People will not patch their smart buildings for the same reason most users do not typically encrypt their private email.
Insecure Network Stacks. Fifth, another step toward more secure legacy systems is to address insecure network stack implementations. In the building automation industry, network stacks for complex protocols are, at least in some known cases, implemented by a single developer or very few developers without a software engineering or information security-related education. For this reason, the resulting software may be vulnerable to rather fundamental attacks. One option is to introduce a 'normalization' into the network environment of building automation systems. In the ongoing Building Automation Reliable Network Infrastructure (BARNI) project, funded by the German Ministry of Education and Research, we focus on this normalization aspect. By filtering network traffic and ensuring its conformity to security standards, we can refuse malformed network packets from reaching devices with insecure network stacks,2 preventing these devices from failures. Another option is to perform penetration testing of network stacks, including traffic fuzzing. The penetration testing results can be used afterward for hardening the network stack.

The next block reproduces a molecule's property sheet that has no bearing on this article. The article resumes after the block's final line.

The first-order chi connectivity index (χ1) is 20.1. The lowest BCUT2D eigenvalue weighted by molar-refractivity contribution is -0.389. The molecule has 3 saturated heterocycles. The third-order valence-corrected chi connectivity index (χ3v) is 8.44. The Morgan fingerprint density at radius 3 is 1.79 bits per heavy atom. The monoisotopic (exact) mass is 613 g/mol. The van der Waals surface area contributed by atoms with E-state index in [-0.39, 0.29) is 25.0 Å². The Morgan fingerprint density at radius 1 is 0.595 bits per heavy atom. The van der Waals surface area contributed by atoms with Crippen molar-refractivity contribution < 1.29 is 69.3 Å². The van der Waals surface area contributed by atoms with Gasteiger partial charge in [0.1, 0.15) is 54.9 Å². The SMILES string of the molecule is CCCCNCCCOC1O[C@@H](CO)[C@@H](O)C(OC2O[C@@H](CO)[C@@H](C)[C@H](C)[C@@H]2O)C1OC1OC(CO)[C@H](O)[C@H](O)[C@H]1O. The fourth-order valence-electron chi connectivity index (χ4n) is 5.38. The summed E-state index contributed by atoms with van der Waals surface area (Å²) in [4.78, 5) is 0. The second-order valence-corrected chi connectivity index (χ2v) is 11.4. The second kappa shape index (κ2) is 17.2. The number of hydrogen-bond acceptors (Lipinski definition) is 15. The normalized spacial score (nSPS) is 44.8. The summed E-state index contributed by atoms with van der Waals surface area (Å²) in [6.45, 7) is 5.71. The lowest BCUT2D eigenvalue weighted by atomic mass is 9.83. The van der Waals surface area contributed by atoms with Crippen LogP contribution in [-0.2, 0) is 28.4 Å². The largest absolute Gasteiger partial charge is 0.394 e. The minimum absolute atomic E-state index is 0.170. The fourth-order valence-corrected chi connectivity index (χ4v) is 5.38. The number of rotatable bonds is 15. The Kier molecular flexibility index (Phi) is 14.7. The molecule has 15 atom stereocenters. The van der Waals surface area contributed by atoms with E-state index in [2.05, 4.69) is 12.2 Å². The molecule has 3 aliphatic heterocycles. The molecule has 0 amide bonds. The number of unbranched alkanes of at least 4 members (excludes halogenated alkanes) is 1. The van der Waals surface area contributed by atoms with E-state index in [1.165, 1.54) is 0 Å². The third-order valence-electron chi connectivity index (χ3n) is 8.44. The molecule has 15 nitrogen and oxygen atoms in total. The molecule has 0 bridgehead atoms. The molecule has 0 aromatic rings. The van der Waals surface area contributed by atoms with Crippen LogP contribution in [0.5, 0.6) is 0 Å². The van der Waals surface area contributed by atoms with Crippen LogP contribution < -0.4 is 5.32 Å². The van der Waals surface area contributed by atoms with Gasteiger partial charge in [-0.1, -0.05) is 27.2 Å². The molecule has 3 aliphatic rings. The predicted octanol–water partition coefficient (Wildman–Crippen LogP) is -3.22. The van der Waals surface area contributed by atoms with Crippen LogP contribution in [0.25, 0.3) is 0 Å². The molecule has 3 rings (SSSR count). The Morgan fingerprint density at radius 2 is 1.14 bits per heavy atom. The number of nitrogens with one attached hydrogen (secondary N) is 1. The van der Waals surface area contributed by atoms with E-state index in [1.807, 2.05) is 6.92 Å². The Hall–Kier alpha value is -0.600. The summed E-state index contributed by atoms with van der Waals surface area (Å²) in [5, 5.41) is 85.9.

Access to Standards. Sixth, a nontechnical but momentous step toward better security of smart buildings is to provide the academic community with free access to related standards documents. Even some of the most important standards are only accessible under restrictions, for example, for payment. Providing students access to these standards for their projects and theses remains a challenge experienced multiple times within the last five years. The building automation community can learn from the Internet community, which publishes freely available Internet standard documents (even in early forms such as draft standards). Freely available standards for building automation systems would allow the analysis of specifications by many scholars in the field of information security that currently have no access to these documents.
The introduction of improved security into smart buildings requires the collaboration of academia and industry. This collaboration already started for selected sub-topics but an interdisciplinary evaluation of potential threats in smart buildings should be a next step to conclude the full spectrum of potential risks. In a following phase of joint work, security technology must be developed for both new and legacy buildings, tailored for the different involved actors to address this threat landscape.
2. Kaur, J., Tonejc, J., Wendzel, S. and Meier, M. Securing BACnet's pitfalls. In Proceedings of the 30th International Information Security and Privacy Conference (IFIP Sec), AICT 445, Springer, (2015), 616–629.
3. Krüger, F., Kasparick, M., Mundt, T., and Kirste, T. Where are my colleagues and why? Tracking multiple persons in indoor environments. In Proceedings of the International Conference on Intelligent Environments. IEEE Computer Society (2014), 190–197.
6. Wong, A.C.W and So, A.T.P. Building automation in the 21st century. In Proceedings of the 4th International Conference on Advances in Power System Control, Operation, Management (APSCOM'97), vol. 2 (Nov. 1997), IET, 819–824.